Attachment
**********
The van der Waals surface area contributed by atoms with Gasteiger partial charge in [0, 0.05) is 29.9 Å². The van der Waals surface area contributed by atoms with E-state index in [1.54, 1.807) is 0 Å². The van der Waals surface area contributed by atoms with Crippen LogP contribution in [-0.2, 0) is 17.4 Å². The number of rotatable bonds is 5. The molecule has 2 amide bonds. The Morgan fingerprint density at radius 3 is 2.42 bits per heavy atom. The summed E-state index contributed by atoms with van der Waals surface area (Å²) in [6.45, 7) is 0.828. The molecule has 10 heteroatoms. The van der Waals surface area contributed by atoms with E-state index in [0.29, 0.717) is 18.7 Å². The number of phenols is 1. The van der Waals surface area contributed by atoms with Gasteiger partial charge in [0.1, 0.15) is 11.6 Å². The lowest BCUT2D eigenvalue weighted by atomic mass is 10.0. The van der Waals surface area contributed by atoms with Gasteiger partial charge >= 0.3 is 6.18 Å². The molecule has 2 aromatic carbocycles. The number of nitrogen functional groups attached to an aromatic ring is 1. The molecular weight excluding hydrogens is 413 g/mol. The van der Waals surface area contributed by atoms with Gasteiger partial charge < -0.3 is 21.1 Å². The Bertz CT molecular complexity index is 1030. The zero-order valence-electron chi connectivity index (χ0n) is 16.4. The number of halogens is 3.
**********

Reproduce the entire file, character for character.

The van der Waals surface area contributed by atoms with Gasteiger partial charge in [0, 0.05) is 29.9 Å². The van der Waals surface area contributed by atoms with E-state index in [1.54, 1.807) is 0 Å². The van der Waals surface area contributed by atoms with Crippen LogP contribution in [-0.2, 0) is 17.4 Å². The number of rotatable bonds is 5. The molecule has 2 amide bonds. The Morgan fingerprint density at radius 3 is 2.42 bits per heavy atom. The summed E-state index contributed by atoms with van der Waals surface area (Å²) in [6.45, 7) is 0.828. The molecule has 10 heteroatoms. The van der Waals surface area contributed by atoms with E-state index in [0.29, 0.717) is 18.7 Å². The number of phenols is 1. The van der Waals surface area contributed by atoms with Gasteiger partial charge in [0.1, 0.15) is 11.6 Å². The lowest BCUT2D eigenvalue weighted by atomic mass is 10.0. The van der Waals surface area contributed by atoms with Gasteiger partial charge >= 0.3 is 6.18 Å². The molecule has 2 aromatic carbocycles. The number of nitrogen functional groups attached to an aromatic ring is 1. The molecular weight excluding hydrogens is 413 g/mol. The van der Waals surface area contributed by atoms with Gasteiger partial charge < -0.3 is 21.1 Å². The Bertz CT molecular complexity index is 1030. The zero-order valence-electron chi connectivity index (χ0n) is 16.4. The number of halogens is 3.